Business is about strategy – how to move from point-A to point-B. This is influenced by: Objectives: What the business is trying to achieve… Knowledge: What the business knows about its environment.. Assumptions: What the business assumes about itself and other players… Capability: Business’ ability to implement its strategy and therefore achieve its objectives…
Once a business is clear about its strategic direction, it’s able to develop activity plans to implement the strategy and therefore achieve its commercial objectives. Competitors also develop strategies based on these principles – so if you can understand the key influences on a competitor’s business, you can begin to understand its strategies and probable course of action and how this will affect your business.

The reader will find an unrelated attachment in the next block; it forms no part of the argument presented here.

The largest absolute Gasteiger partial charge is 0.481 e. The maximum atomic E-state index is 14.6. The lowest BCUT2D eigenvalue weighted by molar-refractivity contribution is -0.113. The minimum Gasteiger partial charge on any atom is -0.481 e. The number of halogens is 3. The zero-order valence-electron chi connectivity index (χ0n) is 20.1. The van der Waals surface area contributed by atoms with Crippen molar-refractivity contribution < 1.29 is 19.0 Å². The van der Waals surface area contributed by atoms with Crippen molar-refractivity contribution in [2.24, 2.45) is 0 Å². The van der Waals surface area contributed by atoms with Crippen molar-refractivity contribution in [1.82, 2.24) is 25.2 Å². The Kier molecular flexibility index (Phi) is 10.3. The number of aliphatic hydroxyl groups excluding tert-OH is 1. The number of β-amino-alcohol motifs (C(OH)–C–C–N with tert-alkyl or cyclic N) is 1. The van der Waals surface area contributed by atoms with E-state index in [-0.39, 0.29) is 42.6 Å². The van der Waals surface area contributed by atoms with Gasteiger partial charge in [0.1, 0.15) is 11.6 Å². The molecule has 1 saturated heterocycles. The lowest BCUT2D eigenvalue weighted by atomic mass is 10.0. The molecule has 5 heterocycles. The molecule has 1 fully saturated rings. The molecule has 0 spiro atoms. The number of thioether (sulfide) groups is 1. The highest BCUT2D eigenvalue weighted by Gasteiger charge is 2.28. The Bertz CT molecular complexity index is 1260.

War-gaming is an effective business tool which can help you understand your competitors and their likely reactions to different situations. It allows you to test different scenarios in a low-risk, realistic situation – as much as is possible. The end objective is to develop action plans before the scenario happens, so that you know in advance what you should do and what your competitor is likely to do.
Also, it’s an excellent way to fine-tune existing strategies. War-gaming is not a brainstorming session: It’s a clearly defined activity that leads to clearly defined action plans to give you a genuine competitive advantage.
Business war-gaming is an adaptation of the art of simulating moves and counter-moves in a commercial setting. Unlike military war games, or fantasy war games which go back hundreds of years to the days of Prussia and H.G. Wells, business war-gaming is a relatively recent development, and the concept is growing rapidly.
Business war-gaming is of particular use when the competitive environment is undergoing a process of change and it helps decision-makers develop strategies on how their organization can react to specific change(s). Richard Clark, CEO of Merck and Co., discribed it this way: